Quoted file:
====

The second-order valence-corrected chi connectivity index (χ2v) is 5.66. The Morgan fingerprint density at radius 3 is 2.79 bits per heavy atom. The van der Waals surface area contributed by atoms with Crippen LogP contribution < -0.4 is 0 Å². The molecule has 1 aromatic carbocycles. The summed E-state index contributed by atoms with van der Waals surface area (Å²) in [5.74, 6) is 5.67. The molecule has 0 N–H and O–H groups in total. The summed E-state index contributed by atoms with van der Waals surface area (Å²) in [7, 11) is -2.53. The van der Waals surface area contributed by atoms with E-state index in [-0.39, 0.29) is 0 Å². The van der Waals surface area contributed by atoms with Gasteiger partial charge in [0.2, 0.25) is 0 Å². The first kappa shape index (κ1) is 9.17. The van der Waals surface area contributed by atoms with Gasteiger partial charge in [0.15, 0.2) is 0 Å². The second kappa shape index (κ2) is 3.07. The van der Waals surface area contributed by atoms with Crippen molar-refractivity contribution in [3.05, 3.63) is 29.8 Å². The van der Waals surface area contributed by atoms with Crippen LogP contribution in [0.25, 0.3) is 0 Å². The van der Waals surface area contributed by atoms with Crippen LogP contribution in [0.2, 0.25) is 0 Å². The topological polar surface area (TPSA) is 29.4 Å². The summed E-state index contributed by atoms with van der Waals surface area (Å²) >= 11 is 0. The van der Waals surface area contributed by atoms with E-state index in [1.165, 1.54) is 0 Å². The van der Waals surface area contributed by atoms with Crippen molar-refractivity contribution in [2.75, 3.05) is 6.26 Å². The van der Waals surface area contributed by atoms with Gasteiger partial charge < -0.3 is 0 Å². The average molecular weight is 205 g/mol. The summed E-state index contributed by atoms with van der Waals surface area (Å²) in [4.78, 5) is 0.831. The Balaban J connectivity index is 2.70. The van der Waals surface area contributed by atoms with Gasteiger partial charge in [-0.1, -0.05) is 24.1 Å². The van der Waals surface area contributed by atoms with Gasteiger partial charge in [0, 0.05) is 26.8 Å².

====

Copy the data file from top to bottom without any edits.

The second-order valence-corrected chi connectivity index (χ2v) is 5.66. The Morgan fingerprint density at radius 3 is 2.79 bits per heavy atom. The van der Waals surface area contributed by atoms with Crippen LogP contribution < -0.4 is 0 Å². The molecule has 1 aromatic carbocycles. The summed E-state index contributed by atoms with van der Waals surface area (Å²) in [5.74, 6) is 5.67. The molecule has 0 N–H and O–H groups in total. The summed E-state index contributed by atoms with van der Waals surface area (Å²) in [7, 11) is -2.53. The van der Waals surface area contributed by atoms with E-state index in [-0.39, 0.29) is 0 Å². The van der Waals surface area contributed by atoms with Gasteiger partial charge in [0.2, 0.25) is 0 Å². The first kappa shape index (κ1) is 9.17. The van der Waals surface area contributed by atoms with Gasteiger partial charge in [0.15, 0.2) is 0 Å². The second kappa shape index (κ2) is 3.07. The van der Waals surface area contributed by atoms with Crippen molar-refractivity contribution in [3.05, 3.63) is 29.8 Å². The van der Waals surface area contributed by atoms with Crippen LogP contribution in [0.25, 0.3) is 0 Å². The van der Waals surface area contributed by atoms with Crippen LogP contribution in [0.2, 0.25) is 0 Å². The topological polar surface area (TPSA) is 29.4 Å². The summed E-state index contributed by atoms with van der Waals surface area (Å²) >= 11 is 0. The van der Waals surface area contributed by atoms with E-state index in [1.165, 1.54) is 0 Å². The van der Waals surface area contributed by atoms with Crippen molar-refractivity contribution in [2.75, 3.05) is 6.26 Å². The van der Waals surface area contributed by atoms with Gasteiger partial charge < -0.3 is 0 Å². The average molecular weight is 205 g/mol. The summed E-state index contributed by atoms with van der Waals surface area (Å²) in [4.78, 5) is 0.831. The Balaban J connectivity index is 2.70. The van der Waals surface area contributed by atoms with Gasteiger partial charge in [-0.1, -0.05) is 24.1 Å². The van der Waals surface area contributed by atoms with Gasteiger partial charge in [0, 0.05) is 26.8 Å².